A selective nerve root block is performed under fluoroscopy to target and determine if a specific spinal nerve root is your source of pain. It will reduce inflammation around the nerve root thus decreasing or relieving the pain. This can be given in the cervical (neck), thoracic (upper back), and lumbar (lower back area).

The pain you are experiencing is usually caused from inflammation and irritation of a nerve root. By targeting a specific nerve root, and covering it with both numbing medication and steroids, maximum relief will be achieved.

Frequently Asked Questions About Selective Nerve Root Block

Who will give me the SNRB and how is it done?
The blocks are administered by a pain medicine specialist who is trained in chronic pain therapy. A local skin anesthetic is given. A very thin spinal needle is inserted with the guidance of x-ray to the area desired. An x-ray dye is then injected to confirm correct placement, once placement is achieved a mixture on numbing medication and steroids will be injected.

How long does it take?
The procedure will take less than an hour including recovery time.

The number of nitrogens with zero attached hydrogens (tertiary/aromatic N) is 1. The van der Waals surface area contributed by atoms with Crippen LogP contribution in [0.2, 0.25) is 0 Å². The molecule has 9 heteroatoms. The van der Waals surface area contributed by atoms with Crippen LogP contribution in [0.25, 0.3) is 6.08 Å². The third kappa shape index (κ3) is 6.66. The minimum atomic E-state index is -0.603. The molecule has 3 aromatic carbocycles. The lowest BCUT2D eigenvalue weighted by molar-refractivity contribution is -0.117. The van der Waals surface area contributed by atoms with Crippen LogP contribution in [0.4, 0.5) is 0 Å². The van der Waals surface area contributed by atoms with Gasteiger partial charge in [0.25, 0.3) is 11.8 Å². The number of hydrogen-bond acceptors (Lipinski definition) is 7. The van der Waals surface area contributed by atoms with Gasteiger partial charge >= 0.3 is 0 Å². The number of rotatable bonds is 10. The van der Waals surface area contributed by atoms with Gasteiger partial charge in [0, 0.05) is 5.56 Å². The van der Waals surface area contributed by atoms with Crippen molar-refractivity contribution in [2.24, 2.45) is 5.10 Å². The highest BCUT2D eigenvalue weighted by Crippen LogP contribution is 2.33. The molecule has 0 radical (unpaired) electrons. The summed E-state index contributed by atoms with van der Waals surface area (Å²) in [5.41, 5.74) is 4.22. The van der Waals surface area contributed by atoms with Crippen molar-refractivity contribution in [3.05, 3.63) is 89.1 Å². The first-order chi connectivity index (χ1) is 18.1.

Why can’t I just take oral steroids?
When steroids are taken by mouth most of the medication is absorbed in the stomach. Very little would reach the true source of pain. The same is also true for intramuscularly injections.

What should I expect?
The block takes place in a procedure room. You will be positioned lying on your stomach. The area will be cleansed with a sterile solution and numbed with an injection of Lidocaine. Many describe a burning or stinging sensation for a few seconds.

Will it work immediately?
Most patients will experience an immediate relief from pain due to the numbing medication that is mixed with the steroid. This will last from one to three hours after which the pain may return but at a lesser degree.

How should I prepare for the injection?
You may eat lightly before the procedure; ARRANGE FOR A DRIVER TO TAKE YOU HOME. Your procedure will be rescheduled if you do not have a driver; Notify the nurse if you are taking blood thinner, Aspirin or an anti-inflammatory. Approval will be needed from the doctor who ordered the blood thinner to stop taking the medication four days in advance for Coumadin, seven days for Aspirin and four days for anti-inflammatories and Plavix. Blood will need to be drawn prior to procedure to make sure it is not too thin; You may take your routine medication the day of the procedure (heart, diabetes, blood pressure); Expect to be at the office one to three hours. This includes registration, paperwork, review of consent, procedure, recovery and review of discharge instructions.

Cervical selective nerve root block, or SNRB, is an injection used to identify the source of nerve pain in the neck and sometimes to also provide longer-term pain relief. Watch Video